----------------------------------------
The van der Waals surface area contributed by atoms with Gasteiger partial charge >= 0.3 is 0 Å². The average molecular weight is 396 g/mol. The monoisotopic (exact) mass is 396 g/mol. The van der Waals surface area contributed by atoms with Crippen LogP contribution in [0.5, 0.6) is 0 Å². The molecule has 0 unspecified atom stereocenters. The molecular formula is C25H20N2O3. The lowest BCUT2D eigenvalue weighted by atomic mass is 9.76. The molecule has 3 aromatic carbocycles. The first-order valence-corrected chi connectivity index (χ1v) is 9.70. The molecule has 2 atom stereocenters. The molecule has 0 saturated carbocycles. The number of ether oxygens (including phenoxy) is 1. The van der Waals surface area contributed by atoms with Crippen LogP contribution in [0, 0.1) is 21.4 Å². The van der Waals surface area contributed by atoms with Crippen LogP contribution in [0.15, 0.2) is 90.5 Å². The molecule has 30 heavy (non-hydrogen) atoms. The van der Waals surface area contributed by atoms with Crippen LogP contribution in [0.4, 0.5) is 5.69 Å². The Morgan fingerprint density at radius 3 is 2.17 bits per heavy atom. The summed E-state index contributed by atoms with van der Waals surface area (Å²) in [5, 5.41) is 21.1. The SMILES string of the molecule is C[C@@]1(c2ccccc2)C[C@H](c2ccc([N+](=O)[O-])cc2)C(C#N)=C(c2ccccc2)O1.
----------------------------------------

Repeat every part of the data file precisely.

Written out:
The van der Waals surface area contributed by atoms with Gasteiger partial charge >= 0.3 is 0 Å². The average molecular weight is 396 g/mol. The monoisotopic (exact) mass is 396 g/mol. The van der Waals surface area contributed by atoms with Crippen LogP contribution in [0.5, 0.6) is 0 Å². The molecule has 0 unspecified atom stereocenters. The molecular formula is C25H20N2O3. The lowest BCUT2D eigenvalue weighted by atomic mass is 9.76. The molecule has 3 aromatic carbocycles. The first-order valence-corrected chi connectivity index (χ1v) is 9.70. The molecule has 2 atom stereocenters. The molecule has 0 saturated carbocycles. The number of ether oxygens (including phenoxy) is 1. The van der Waals surface area contributed by atoms with Crippen LogP contribution in [0, 0.1) is 21.4 Å². The van der Waals surface area contributed by atoms with Crippen LogP contribution in [0.15, 0.2) is 90.5 Å². The molecule has 30 heavy (non-hydrogen) atoms. The van der Waals surface area contributed by atoms with Crippen LogP contribution in [0.4, 0.5) is 5.69 Å². The Morgan fingerprint density at radius 3 is 2.17 bits per heavy atom. The summed E-state index contributed by atoms with van der Waals surface area (Å²) in [5, 5.41) is 21.1. The SMILES string of the molecule is C[C@@]1(c2ccccc2)C[C@H](c2ccc([N+](=O)[O-])cc2)C(C#N)=C(c2ccccc2)O1.